What is myasthenia gravis?

What Is Myasthenia Gravis?

Myasthenia gravis is a chronic autoimmune disease that causes muscles weakness and rapid fatigue.

The term myasthenia gravis is Latin and Greek in origin, and means "grave muscle weakness."

However, current therapies allow most people with myasthenia gravis to have a normal life expectancy.


According to the Myasthenia Gravis Foundation of America (MGFA), about 20 out of 100,000 people in the United States live with the condition.

However, the MGFA states that the disease is probably underdiagnosed, so the prevalence may actually be higher.

Myasthenia gravis occurs in all races, both genders, and at any age. However, it most commonly affects women under 40 and men over 60.

While it's not contagious nor thought of as being inherited, the condition can occur in more than one member of the same family.

Causes of Myasthenia Gravis

Myasthenia gravis is caused by a breakdown in the normal communication between nerves and muscles.

This breakdown can be caused by the following:

Antibodies:Your nerves communicate with your muscles by releasing chemicals that fit into receptor sites on the muscle cells at the nerve-muscular junction.

If you have myasthenia gravis, your immune system produces antibodies that block or destroy many of your muscles' receptor sites for a neurotransmitter called acetylcholine.

This results in your muscles receiving fewer nerve signals, and in turn causes weakness.

Antibodies may also block the function of a protein involved in forming the nerve-muscular junction, which may lead to myasthenia gravis.

However, research continues to look into how this is related to the development of myasthenia gravis.

Thymus Gland:Experts think that a part of your immune system called the thymus gland, situated in the upper chest beneath your breastbone, may trigger or maintain the production of the antibodies that block the neurotransmitter acetylcholine.

While the thymus is small in healthy adults, it's large in those with myasthenia gravis.

In addition, tumors (which usually aren't cancerous) may be present in the thymus glands of people with myasthenia gravis.

Other Causes:If myasthenia gravis isn't caused by antibodies blocking acetylcholine or the muscle-specific receptor tyrosine kinase, it's called antibody-negative myasthenia gravis.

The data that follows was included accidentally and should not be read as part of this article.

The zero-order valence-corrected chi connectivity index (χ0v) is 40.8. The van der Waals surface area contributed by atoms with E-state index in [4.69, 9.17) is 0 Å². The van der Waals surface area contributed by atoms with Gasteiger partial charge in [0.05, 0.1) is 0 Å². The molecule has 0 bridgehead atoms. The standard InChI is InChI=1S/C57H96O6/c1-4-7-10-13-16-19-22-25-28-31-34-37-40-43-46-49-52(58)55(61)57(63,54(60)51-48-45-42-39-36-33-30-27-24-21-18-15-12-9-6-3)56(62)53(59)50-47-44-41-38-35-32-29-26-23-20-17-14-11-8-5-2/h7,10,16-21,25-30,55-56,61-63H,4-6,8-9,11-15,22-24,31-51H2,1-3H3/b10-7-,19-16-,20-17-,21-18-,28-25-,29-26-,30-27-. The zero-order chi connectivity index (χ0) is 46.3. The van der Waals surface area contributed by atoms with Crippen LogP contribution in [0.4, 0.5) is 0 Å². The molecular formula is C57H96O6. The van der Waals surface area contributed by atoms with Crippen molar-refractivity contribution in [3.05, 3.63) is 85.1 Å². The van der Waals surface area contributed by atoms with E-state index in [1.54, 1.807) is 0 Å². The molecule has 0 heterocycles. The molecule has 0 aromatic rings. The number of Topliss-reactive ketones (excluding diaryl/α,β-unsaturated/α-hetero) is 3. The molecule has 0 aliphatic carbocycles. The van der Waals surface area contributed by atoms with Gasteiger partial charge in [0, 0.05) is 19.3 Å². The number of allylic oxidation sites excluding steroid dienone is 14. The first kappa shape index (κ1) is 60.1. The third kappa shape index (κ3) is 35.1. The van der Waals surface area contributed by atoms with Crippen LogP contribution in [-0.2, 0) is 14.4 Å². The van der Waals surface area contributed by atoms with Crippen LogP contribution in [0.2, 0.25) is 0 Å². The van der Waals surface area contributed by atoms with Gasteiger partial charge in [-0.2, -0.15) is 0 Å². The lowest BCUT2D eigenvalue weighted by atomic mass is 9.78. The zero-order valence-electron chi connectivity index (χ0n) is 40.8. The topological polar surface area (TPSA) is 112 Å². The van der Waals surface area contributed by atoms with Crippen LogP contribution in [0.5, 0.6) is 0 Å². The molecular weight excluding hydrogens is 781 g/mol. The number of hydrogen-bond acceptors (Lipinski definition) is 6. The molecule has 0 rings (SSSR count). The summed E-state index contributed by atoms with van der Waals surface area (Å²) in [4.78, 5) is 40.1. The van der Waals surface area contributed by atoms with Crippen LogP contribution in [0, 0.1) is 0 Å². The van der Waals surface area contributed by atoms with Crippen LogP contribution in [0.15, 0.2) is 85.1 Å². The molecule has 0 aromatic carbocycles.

In these cases, antibodies working against another protein, called lipoprotein-related protein 4, may be the cause of the condition.

Genetic factors can also play a part.

For instance, while rare, babies whose mothers have myasthenia gravis may be born with it.

When treated immediately, they generally recover within two months after birth.

Some children may also be born with a rare form of the disease called congenital myasthenic syndrome.

What Can Make Myasthenia Gravis Worse?

The following can worsen the condition:

  • Fatigue
  • Illness
  • Stress
  • Extreme heat
  • Medications, such as beta blockers, quinidine gluconate, quinidine sulfate, quinine, phenytoin, some anesthetics, and some antibiotics

Complications of Myasthenia Gravis

While complications of myasthenia gravis are treatable, some can be life-threatening.

Complications may include the following:

  • Myasthenic crisis is a life-threatening condition that affects breathing and requires immediate treatment in order for the person to be able to breathe on their own.
  • Thymus tumors, which usually are not cancerous, occur in about 15 percent of people with myasthenia gravis, according to Mayo Clinic.
  • People with myasthenia gravis are more likely to have underactive or overactive thyroid and autoimmune conditions, such as rheumatoid arthritis or lupus.

Myasthenia Gravis in Dogs

Myasthenia gravis can occur in dogs.

It affects numerous breeds, with the condition mostly occurring between ages 2 and 4 years and 9 and 13 years.

Dogs may show signs of general muscular weakness that can range from some intolerance to exercise, which improves with rest, to all of their limbs being affected.

Like humans, dogs with this condition may also have non-cancerous tumors in the thymus.

Some dogs may have a hereditary form of the disease, often reported in Jack Russell terriers, springer spaniels, smooth fox terriers and dachshunds.

Signs of this hereditary condition usually become apparent between 6 and 8 weeks of age.

Dogs may experience generalized muscular weakness associated with exercise that gets progressively worse, and eventually leads to paralysis and death.

However, dachshunds may have a better prognosis.

This form of myasthenia gravis can also occur in cats.

Video: 15 Years to Diagnosis of Myasthenia Gravis • PHANIE TALKS

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Date: 09.12.2018, 14:13 / Views: 51595